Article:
Cuba also has something similar, called Parrandas (though Parrandas has more of a Carnaval in atmosphere). The tradition began in the 18th century when Father Francisco Vigil de Quiñones, the priest of the Grand Cathedral of Remedios, in order to get the people to come to midnight masses the week before Christmas had the idea to put together groups of children and provide them with jars, plates and spoons so they could run around the village making noise and singing verses. The idea persisted over the years and with time it gain complexity ending in the street party that has remained till these days.

Colombia during the same time has a tradition known as the novena of aguinaldos.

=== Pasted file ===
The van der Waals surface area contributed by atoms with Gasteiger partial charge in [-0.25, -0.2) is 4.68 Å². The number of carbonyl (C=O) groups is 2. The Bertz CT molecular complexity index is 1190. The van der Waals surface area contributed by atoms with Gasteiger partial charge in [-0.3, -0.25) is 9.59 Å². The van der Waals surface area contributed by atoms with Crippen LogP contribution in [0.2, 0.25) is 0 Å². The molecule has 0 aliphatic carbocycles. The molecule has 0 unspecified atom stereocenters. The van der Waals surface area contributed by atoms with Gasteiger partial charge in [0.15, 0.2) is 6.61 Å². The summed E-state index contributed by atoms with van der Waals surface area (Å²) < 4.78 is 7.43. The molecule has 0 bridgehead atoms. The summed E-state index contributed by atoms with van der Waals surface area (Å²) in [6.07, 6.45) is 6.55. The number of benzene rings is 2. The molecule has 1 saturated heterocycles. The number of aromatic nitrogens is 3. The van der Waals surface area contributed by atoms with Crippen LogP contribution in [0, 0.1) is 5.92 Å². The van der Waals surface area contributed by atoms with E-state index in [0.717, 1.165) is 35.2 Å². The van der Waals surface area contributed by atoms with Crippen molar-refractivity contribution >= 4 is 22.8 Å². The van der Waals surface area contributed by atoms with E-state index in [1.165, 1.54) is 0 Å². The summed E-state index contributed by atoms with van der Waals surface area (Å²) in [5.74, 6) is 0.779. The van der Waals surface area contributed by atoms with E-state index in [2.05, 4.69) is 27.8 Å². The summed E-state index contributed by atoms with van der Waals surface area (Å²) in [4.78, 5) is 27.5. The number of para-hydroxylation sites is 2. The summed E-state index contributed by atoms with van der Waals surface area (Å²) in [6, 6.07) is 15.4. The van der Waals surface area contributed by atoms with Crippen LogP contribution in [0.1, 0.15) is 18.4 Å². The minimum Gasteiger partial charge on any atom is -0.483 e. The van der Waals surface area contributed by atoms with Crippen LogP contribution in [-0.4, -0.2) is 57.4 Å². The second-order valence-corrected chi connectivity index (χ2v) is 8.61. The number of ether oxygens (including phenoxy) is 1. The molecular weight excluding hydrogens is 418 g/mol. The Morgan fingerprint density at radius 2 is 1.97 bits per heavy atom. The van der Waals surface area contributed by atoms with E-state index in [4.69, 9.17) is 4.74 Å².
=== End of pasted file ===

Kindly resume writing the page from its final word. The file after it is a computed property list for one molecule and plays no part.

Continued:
See also[edit]

References[edit]

  1. ^ "Southwestern Christmas - Luminarias and Farolitos". Santafedecor.com. Retrieved 2012-11-03. 
  2. ^ "No Room in the Inn: Remembering Migrants on the U.S./Mexico Border". Peace.mennolink.org. 2010-07-04. Retrieved 2012-11-03. 
  3. ^ a b c Erickson, Doug (2010-12-23). "Latinos here celebrate Christmas tradition Las Posadas, ‘festival of acceptance’". Wisconsin State Journal. Retrieved 24 December 2010. 
  4. ^ a b c d e Aldama, Arturo J.; Candelaria, Cordelia; Garc& iacute (2004). Encyclopedia of Latino popular culture. Westport, Conn: Greenwood Press. ISBN 0-313-33211-8. 
  5. ^ Guerrero-Huston, Thelma (2010-12-22). "'Las Posadas' event celebrates the Christmas story". Statesman Journal. Retrieved 24 December 2010. 
  6. ^ Pemberton, Tricia (2010-12-15). "St. Mary's students observe Las Posadas tradition". The Oklahoman. Retrieved 24 December 2010.